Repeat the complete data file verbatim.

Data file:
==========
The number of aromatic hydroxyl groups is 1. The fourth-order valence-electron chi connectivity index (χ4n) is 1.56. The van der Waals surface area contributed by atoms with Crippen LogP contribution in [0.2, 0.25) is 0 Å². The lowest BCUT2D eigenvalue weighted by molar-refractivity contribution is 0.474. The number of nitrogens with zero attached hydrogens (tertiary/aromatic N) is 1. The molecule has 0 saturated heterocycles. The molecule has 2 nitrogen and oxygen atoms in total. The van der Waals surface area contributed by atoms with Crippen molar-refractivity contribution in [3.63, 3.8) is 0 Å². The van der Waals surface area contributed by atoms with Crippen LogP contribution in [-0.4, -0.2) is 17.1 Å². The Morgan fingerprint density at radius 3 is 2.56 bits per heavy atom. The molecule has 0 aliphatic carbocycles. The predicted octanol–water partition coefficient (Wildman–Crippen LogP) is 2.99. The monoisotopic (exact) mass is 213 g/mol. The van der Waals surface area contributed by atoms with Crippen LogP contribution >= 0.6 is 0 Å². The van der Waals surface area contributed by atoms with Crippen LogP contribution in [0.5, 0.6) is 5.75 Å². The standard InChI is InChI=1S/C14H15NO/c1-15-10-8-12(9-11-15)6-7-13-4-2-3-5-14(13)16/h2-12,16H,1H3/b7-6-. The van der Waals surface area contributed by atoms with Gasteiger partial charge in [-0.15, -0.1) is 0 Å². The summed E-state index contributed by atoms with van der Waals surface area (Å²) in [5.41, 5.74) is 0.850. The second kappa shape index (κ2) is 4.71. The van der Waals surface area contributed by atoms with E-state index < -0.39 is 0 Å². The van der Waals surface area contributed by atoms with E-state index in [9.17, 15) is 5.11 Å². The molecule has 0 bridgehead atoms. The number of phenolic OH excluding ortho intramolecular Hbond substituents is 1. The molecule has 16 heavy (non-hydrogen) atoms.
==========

The number of aromatic hydroxyl groups is 1. The fourth-order valence-electron chi connectivity index (χ4n) is 1.56. The van der Waals surface area contributed by atoms with Crippen LogP contribution in [0.2, 0.25) is 0 Å². The lowest BCUT2D eigenvalue weighted by molar-refractivity contribution is 0.474. The number of nitrogens with zero attached hydrogens (tertiary/aromatic N) is 1. The molecule has 0 saturated heterocycles. The molecule has 2 nitrogen and oxygen atoms in total. The van der Waals surface area contributed by atoms with Crippen molar-refractivity contribution in [3.63, 3.8) is 0 Å². The van der Waals surface area contributed by atoms with Crippen LogP contribution in [-0.4, -0.2) is 17.1 Å². The Morgan fingerprint density at radius 3 is 2.56 bits per heavy atom. The molecule has 0 aliphatic carbocycles. The predicted octanol–water partition coefficient (Wildman–Crippen LogP) is 2.99. The monoisotopic (exact) mass is 213 g/mol. The van der Waals surface area contributed by atoms with Crippen LogP contribution >= 0.6 is 0 Å². The van der Waals surface area contributed by atoms with Crippen LogP contribution in [0.5, 0.6) is 5.75 Å². The standard InChI is InChI=1S/C14H15NO/c1-15-10-8-12(9-11-15)6-7-13-4-2-3-5-14(13)16/h2-12,16H,1H3/b7-6-. The van der Waals surface area contributed by atoms with Gasteiger partial charge in [-0.15, -0.1) is 0 Å². The summed E-state index contributed by atoms with van der Waals surface area (Å²) in [5.41, 5.74) is 0.850. The second kappa shape index (κ2) is 4.71. The van der Waals surface area contributed by atoms with E-state index < -0.39 is 0 Å². The van der Waals surface area contributed by atoms with E-state index in [9.17, 15) is 5.11 Å². The molecule has 0 bridgehead atoms. The number of phenolic OH excluding ortho intramolecular Hbond substituents is 1. The molecule has 16 heavy (non-hydrogen) atoms.